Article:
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29 Jun 2022

Then & Now: Building up to break down boundaries

Then & Now: Building up  to break down boundaries

Mayor of Limerick Daniel Butler helping to officially open the Dooradoyle Men Shed recently Picture: brendan Gleeson

BACK IN March 2014 this column featured the remarkable growth of the Men’s Shed movement in Ireland in the previous number of years. It had outgrown Australia and now had more outlets per head of population.
Australia was the country that came up with the idea in the mid 1990s to help improve the overall health of its male population.
There were 7,000 members and 230 sheds in Ireland according to that year's figures compared to 1,200 sheds Down Under. Ireland's first Men's Shed was founded at Knockanrawley Resource Centre in 2009.
The ICA Guilds around the country has been in place to support its female members since 1910 so over a hundred years later the Men’s Shed movement filled the void for the male population.
At the time there was a dozen men’s sheds listed under the Irish Men’s Sheds Association in Limerick city and county. There were nine sheds in the city and three around the county in Abbeyfeale, Bruff, and Hospital. At the end of 2017 the number had grown to 19 as follows at Dooradoyle Raheen Shed, Families Limerick Shed, IWA Shed, St Mary's Parish Shed, Le Cheille Shed, Northside FRC Shed, St Patrick's Craft and Hobby Shed, Southhill Shed, Our Lady of Lourdes Shed, and Caherdavin and District Shed in the city. In the county Men's Sheds were located in Abbeyfeale, Adare, Askeaton, Bruff, Croom, Glin, Kilmallock, Newcastle West and the Mulcair Men's Shed in Murroe.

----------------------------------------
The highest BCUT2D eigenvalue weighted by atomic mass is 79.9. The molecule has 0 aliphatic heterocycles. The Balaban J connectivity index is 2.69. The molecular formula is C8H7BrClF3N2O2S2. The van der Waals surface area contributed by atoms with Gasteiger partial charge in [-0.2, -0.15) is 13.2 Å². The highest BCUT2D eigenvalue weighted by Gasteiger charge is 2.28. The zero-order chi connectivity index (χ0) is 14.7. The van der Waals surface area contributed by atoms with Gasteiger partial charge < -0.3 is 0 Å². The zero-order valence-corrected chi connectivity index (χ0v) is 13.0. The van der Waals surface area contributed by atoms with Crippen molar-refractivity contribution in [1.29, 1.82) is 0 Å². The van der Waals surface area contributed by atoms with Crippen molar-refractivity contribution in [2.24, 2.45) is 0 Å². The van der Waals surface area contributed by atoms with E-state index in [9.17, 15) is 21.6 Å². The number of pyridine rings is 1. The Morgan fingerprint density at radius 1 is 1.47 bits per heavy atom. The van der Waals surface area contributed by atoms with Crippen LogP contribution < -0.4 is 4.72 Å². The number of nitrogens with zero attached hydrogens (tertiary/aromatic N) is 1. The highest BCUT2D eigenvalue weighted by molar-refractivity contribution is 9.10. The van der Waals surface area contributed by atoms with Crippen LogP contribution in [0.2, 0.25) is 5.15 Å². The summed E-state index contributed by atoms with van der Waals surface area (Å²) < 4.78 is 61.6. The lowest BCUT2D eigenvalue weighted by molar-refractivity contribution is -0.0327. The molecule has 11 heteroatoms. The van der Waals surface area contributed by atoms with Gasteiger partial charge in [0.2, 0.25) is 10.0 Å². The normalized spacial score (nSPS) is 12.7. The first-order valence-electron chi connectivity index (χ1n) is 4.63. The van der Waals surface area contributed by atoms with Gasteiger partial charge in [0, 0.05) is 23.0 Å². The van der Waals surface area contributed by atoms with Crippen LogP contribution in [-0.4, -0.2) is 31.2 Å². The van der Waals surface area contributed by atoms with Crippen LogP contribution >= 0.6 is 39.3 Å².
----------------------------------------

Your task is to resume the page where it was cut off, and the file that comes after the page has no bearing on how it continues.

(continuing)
Men's health has always been a problem, and this is one area that is very important to the shed movement. Irish men live on average 4.4 years less than women. Males have higher death rates than women for all of the leading causes of death. Men have limited contact with GPs, are reluctant users of primary care services and often present late in the course of an illness. Health issues are addressed by holding health checks, classes and talks. 91% of men's shed members say their health and wellbeing, has improved since becoming a member.
Men have been escaping to sheds in their back gardens for many years and women have been wondering why so. This has led to many jokes and fun at their expense, but in present day living it may be no joking matter. The shed can be a sanctuary from everyday living and the hassles of the outside world. It can be a place to find peace and contentment to clear the head and to forget about the stresses of daily living. To be able to do something without undue concentration can be bread for the head. Pottering around doing various little tasks can re-energise the body rest the mind and recharge the batteries.
All people need their own space from time to time to disconnect and to be alone with their thoughts. When people are working and have a busy lifestyle it is fine to take time out. Men don’t talk face to face like women do but they can work and chat side by side. By becoming a member of the men’s shed movement, they can support each other shoulder to shoulder.